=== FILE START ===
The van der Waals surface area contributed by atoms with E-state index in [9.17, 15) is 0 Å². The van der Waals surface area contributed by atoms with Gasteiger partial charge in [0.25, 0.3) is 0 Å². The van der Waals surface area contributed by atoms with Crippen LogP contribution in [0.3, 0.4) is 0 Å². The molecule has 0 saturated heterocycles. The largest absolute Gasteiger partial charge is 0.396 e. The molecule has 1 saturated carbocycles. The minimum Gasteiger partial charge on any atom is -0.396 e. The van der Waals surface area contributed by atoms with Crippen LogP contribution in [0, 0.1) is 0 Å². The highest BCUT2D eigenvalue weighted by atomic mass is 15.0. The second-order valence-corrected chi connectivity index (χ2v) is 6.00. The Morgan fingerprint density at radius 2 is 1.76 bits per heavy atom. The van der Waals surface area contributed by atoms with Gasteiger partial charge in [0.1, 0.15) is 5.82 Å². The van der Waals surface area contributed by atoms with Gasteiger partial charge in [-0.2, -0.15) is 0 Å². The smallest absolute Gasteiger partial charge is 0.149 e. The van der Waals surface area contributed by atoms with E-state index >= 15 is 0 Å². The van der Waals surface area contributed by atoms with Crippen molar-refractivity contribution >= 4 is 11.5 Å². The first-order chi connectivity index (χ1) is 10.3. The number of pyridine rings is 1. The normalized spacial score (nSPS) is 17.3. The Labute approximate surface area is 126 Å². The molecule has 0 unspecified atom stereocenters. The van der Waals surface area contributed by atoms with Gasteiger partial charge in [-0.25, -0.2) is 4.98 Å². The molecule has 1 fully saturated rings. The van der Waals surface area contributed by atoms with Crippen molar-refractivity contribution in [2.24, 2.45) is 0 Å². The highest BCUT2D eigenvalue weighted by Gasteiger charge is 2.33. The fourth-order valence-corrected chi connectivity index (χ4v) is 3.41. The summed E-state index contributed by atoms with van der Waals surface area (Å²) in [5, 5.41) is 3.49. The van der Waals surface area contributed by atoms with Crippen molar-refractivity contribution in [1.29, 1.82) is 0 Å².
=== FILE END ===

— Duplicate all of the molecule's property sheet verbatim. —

The van der Waals surface area contributed by atoms with E-state index in [9.17, 15) is 0 Å². The van der Waals surface area contributed by atoms with Gasteiger partial charge in [0.25, 0.3) is 0 Å². The van der Waals surface area contributed by atoms with Crippen LogP contribution in [0.3, 0.4) is 0 Å². The molecule has 0 saturated heterocycles. The largest absolute Gasteiger partial charge is 0.396 e. The molecule has 1 saturated carbocycles. The minimum Gasteiger partial charge on any atom is -0.396 e. The van der Waals surface area contributed by atoms with Crippen LogP contribution in [0, 0.1) is 0 Å². The highest BCUT2D eigenvalue weighted by atomic mass is 15.0. The second-order valence-corrected chi connectivity index (χ2v) is 6.00. The Morgan fingerprint density at radius 2 is 1.76 bits per heavy atom. The van der Waals surface area contributed by atoms with Gasteiger partial charge in [0.1, 0.15) is 5.82 Å². The van der Waals surface area contributed by atoms with Gasteiger partial charge in [-0.2, -0.15) is 0 Å². The smallest absolute Gasteiger partial charge is 0.149 e. The van der Waals surface area contributed by atoms with E-state index >= 15 is 0 Å². The van der Waals surface area contributed by atoms with Crippen molar-refractivity contribution >= 4 is 11.5 Å². The first-order chi connectivity index (χ1) is 10.3. The number of pyridine rings is 1. The normalized spacial score (nSPS) is 17.3. The Labute approximate surface area is 126 Å². The molecule has 0 unspecified atom stereocenters. The van der Waals surface area contributed by atoms with Gasteiger partial charge in [-0.25, -0.2) is 4.98 Å². The molecule has 1 fully saturated rings. The van der Waals surface area contributed by atoms with Crippen molar-refractivity contribution in [2.24, 2.45) is 0 Å². The highest BCUT2D eigenvalue weighted by Gasteiger charge is 2.33. The fourth-order valence-corrected chi connectivity index (χ4v) is 3.41. The summed E-state index contributed by atoms with van der Waals surface area (Å²) in [5, 5.41) is 3.49. The van der Waals surface area contributed by atoms with Crippen molar-refractivity contribution in [1.29, 1.82) is 0 Å².